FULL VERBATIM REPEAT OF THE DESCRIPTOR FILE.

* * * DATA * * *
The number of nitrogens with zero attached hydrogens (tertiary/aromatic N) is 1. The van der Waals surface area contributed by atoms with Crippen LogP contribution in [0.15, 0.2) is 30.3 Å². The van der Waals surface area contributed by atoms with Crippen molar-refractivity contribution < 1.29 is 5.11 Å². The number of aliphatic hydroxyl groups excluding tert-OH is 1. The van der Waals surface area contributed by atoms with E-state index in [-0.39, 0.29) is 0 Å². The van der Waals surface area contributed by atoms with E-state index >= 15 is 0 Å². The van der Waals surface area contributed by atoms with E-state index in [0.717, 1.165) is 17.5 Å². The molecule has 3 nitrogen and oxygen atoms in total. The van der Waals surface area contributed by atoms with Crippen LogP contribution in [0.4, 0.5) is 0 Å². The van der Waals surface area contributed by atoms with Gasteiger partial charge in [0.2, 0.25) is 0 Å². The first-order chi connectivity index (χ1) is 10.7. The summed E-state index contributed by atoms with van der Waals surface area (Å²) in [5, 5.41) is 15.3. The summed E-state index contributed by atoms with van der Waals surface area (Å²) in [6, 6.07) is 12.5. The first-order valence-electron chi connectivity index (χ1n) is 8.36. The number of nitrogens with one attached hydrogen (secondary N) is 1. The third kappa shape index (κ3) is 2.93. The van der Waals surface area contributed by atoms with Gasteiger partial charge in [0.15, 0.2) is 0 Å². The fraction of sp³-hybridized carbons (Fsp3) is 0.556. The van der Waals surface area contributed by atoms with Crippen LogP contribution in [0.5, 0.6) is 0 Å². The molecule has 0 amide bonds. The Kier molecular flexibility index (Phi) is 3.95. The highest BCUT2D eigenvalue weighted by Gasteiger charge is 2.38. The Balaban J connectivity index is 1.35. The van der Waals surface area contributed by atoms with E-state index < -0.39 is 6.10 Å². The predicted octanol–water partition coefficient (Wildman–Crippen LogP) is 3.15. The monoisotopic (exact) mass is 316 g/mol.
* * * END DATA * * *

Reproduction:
The number of nitrogens with zero attached hydrogens (tertiary/aromatic N) is 1. The van der Waals surface area contributed by atoms with Crippen LogP contribution in [0.15, 0.2) is 30.3 Å². The van der Waals surface area contributed by atoms with Crippen molar-refractivity contribution < 1.29 is 5.11 Å². The number of aliphatic hydroxyl groups excluding tert-OH is 1. The van der Waals surface area contributed by atoms with E-state index in [-0.39, 0.29) is 0 Å². The van der Waals surface area contributed by atoms with E-state index >= 15 is 0 Å². The van der Waals surface area contributed by atoms with E-state index in [0.717, 1.165) is 17.5 Å². The molecule has 3 nitrogen and oxygen atoms in total. The van der Waals surface area contributed by atoms with Crippen LogP contribution in [0.4, 0.5) is 0 Å². The van der Waals surface area contributed by atoms with Gasteiger partial charge in [0.2, 0.25) is 0 Å². The first-order chi connectivity index (χ1) is 10.7. The summed E-state index contributed by atoms with van der Waals surface area (Å²) in [5, 5.41) is 15.3. The summed E-state index contributed by atoms with van der Waals surface area (Å²) in [6, 6.07) is 12.5. The first-order valence-electron chi connectivity index (χ1n) is 8.36. The number of nitrogens with one attached hydrogen (secondary N) is 1. The third kappa shape index (κ3) is 2.93. The van der Waals surface area contributed by atoms with Gasteiger partial charge in [0.15, 0.2) is 0 Å². The fraction of sp³-hybridized carbons (Fsp3) is 0.556. The van der Waals surface area contributed by atoms with Crippen LogP contribution in [0.5, 0.6) is 0 Å². The molecule has 0 amide bonds. The Kier molecular flexibility index (Phi) is 3.95. The highest BCUT2D eigenvalue weighted by Gasteiger charge is 2.38. The Balaban J connectivity index is 1.35. The van der Waals surface area contributed by atoms with E-state index < -0.39 is 6.10 Å². The predicted octanol–water partition coefficient (Wildman–Crippen LogP) is 3.15. The monoisotopic (exact) mass is 316 g/mol.